The original X-T1 has been a firm favourite amongst photographers and us here at TechRadar, and it's easy to see why when you take into account its small form-factor, tactile controls, solid build and lovely results.
It wasn't perfect though, with the AF performance, particularly in continuous mode, a big stumbling block for the camera. It's an area that's undenialably deterred a lot of potential users looking to switch from their DSLR and who've grown accustomed to an advanced AF system that doesn't stumble when trained on a fast moving subject.
Now though, the X-T2 looks to change all that. While maintaining and tweaking the lovely handling characteristics of the X-T1, as well as some welcome additions like the double-hinged rear display, the biggest leap has to be the AF performance.
Not only is it a huge step up from the system in the X-T1, it's a very polished and sophisticated system in its own right, delivering a fast and reliable performance that when matched with the fast burst shooting mode, make this a very capable camera for action.
There's still a bit of room for improvement, but factor in the new sensor that delivers pin-sharp results and the X-T2 has to be one of the most desirable cameras available right now.
Launched just some six months after the X-T2, the X-T20 distills many of these key features of the flagship camera into a slightly more compact and affordable model that's likely to hit the sweet spot for many photographers. Despite the lack of weather-sealing the X-T20 feels very similar to its bigger brother in terms of build quality, while the tactile controls and polished handling make it a very satisfying camera to shoot with. AF performance is identical too, as long as you don’t want to customize it, while the images the camera captures display the same lovely colors and detail that you get from the X-T2.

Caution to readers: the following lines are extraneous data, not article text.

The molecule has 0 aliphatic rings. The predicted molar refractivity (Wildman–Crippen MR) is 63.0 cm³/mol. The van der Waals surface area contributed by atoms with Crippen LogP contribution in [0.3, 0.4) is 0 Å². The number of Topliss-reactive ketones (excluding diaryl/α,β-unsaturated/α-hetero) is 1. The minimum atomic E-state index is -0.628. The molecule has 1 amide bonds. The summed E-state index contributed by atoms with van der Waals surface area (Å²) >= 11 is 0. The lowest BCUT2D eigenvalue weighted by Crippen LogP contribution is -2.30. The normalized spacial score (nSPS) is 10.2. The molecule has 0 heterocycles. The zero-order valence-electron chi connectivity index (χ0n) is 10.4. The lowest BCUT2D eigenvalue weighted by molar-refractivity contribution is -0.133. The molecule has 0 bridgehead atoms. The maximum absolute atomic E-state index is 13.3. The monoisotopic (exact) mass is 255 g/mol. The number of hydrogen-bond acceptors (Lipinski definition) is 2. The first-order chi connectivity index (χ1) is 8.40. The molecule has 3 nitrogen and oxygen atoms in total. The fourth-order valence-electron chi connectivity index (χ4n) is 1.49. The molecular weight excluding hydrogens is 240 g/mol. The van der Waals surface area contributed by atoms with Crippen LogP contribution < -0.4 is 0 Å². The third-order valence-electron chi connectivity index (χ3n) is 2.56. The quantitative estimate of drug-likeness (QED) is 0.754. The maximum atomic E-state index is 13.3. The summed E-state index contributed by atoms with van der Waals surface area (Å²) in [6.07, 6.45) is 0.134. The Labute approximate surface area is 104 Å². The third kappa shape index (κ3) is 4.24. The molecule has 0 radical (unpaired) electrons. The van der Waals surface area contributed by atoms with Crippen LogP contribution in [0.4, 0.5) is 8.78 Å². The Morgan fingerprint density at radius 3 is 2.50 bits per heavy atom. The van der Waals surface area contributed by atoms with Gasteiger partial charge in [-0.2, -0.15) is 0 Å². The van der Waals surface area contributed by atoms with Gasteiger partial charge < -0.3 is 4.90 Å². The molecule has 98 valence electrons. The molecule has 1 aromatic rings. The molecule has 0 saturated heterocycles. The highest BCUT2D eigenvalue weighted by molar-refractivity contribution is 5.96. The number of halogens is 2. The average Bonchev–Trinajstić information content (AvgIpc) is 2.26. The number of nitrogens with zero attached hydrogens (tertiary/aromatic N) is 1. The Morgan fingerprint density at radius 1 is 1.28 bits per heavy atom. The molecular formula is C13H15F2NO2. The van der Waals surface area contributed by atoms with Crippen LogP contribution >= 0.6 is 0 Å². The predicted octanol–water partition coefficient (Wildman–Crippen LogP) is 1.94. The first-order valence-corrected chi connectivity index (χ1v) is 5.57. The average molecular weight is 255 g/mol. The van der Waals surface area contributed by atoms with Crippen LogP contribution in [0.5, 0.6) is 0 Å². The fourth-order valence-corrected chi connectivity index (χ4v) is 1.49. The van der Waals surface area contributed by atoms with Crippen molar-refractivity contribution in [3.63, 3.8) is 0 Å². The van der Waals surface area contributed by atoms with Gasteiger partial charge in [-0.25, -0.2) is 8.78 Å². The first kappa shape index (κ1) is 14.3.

Read the full review: Fujifilm X-T20
Sony Alpha A7R II
With 24 million pixels the A7 II matches that of the X-T2, but has the benefit of a larger surface area with a full-frame sensor, meaning you should be able to get that bit more control over depth of field. Excellent detail is possible then from the sensor, while there's a 5-axis image stabilisation built in too, but the EVF isn't a patch on the X-T2's, while the AF lags behind it as well.
Read the full review: Sony Alpha A7 II
Nikon has taken their flagship D5 DSLR and most of its high-end features and distilled all of this into a smaller, but still very durable metal body. The full-frame sensor is replaced by an 20.9MP APS-C sized chip, so it hasn't got quite the same resolving power as the X-T2, but it does mean the D500 can shoot at a rapid 10fps, while the 153-point AF arrangement is perhaps the best autofocus system out there right now. A brilliant all-rounder, it excels at fast action like sports and wildlife photography.
Read the full review: Nikon D500